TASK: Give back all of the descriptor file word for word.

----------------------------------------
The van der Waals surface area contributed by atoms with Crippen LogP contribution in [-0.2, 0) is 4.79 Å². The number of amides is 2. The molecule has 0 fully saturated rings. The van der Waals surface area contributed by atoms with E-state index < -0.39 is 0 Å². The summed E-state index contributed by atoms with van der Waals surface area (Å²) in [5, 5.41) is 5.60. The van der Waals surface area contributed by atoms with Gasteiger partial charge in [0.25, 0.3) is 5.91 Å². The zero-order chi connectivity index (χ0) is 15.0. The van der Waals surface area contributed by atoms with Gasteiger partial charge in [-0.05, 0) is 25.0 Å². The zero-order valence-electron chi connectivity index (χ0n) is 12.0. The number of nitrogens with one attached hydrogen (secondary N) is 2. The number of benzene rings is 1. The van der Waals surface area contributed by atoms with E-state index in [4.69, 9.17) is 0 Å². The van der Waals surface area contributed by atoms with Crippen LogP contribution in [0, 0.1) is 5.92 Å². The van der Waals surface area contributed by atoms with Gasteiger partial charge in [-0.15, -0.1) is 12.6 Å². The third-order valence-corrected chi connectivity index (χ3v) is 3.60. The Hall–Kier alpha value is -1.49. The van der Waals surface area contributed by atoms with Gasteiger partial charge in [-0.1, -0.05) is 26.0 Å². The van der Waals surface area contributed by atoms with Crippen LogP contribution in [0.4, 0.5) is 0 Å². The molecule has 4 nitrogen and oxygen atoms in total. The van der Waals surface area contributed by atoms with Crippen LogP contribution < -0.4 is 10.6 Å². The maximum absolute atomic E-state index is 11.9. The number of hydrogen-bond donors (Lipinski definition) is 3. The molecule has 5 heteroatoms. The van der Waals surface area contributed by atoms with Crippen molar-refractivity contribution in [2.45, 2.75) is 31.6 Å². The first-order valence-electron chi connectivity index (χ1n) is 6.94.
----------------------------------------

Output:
The van der Waals surface area contributed by atoms with Crippen LogP contribution in [-0.2, 0) is 4.79 Å². The number of amides is 2. The molecule has 0 fully saturated rings. The van der Waals surface area contributed by atoms with E-state index < -0.39 is 0 Å². The summed E-state index contributed by atoms with van der Waals surface area (Å²) in [5, 5.41) is 5.60. The van der Waals surface area contributed by atoms with Gasteiger partial charge in [0.25, 0.3) is 5.91 Å². The zero-order chi connectivity index (χ0) is 15.0. The van der Waals surface area contributed by atoms with Gasteiger partial charge in [-0.05, 0) is 25.0 Å². The zero-order valence-electron chi connectivity index (χ0n) is 12.0. The number of nitrogens with one attached hydrogen (secondary N) is 2. The number of benzene rings is 1. The van der Waals surface area contributed by atoms with E-state index in [4.69, 9.17) is 0 Å². The van der Waals surface area contributed by atoms with Crippen LogP contribution in [0, 0.1) is 5.92 Å². The van der Waals surface area contributed by atoms with Gasteiger partial charge in [-0.15, -0.1) is 12.6 Å². The third-order valence-corrected chi connectivity index (χ3v) is 3.60. The Hall–Kier alpha value is -1.49. The van der Waals surface area contributed by atoms with Gasteiger partial charge in [-0.1, -0.05) is 26.0 Å². The van der Waals surface area contributed by atoms with Crippen LogP contribution in [0.4, 0.5) is 0 Å². The molecule has 4 nitrogen and oxygen atoms in total. The van der Waals surface area contributed by atoms with Crippen LogP contribution < -0.4 is 10.6 Å². The maximum absolute atomic E-state index is 11.9. The number of hydrogen-bond donors (Lipinski definition) is 3. The molecule has 5 heteroatoms. The van der Waals surface area contributed by atoms with Crippen molar-refractivity contribution in [2.45, 2.75) is 31.6 Å². The first-order valence-electron chi connectivity index (χ1n) is 6.94.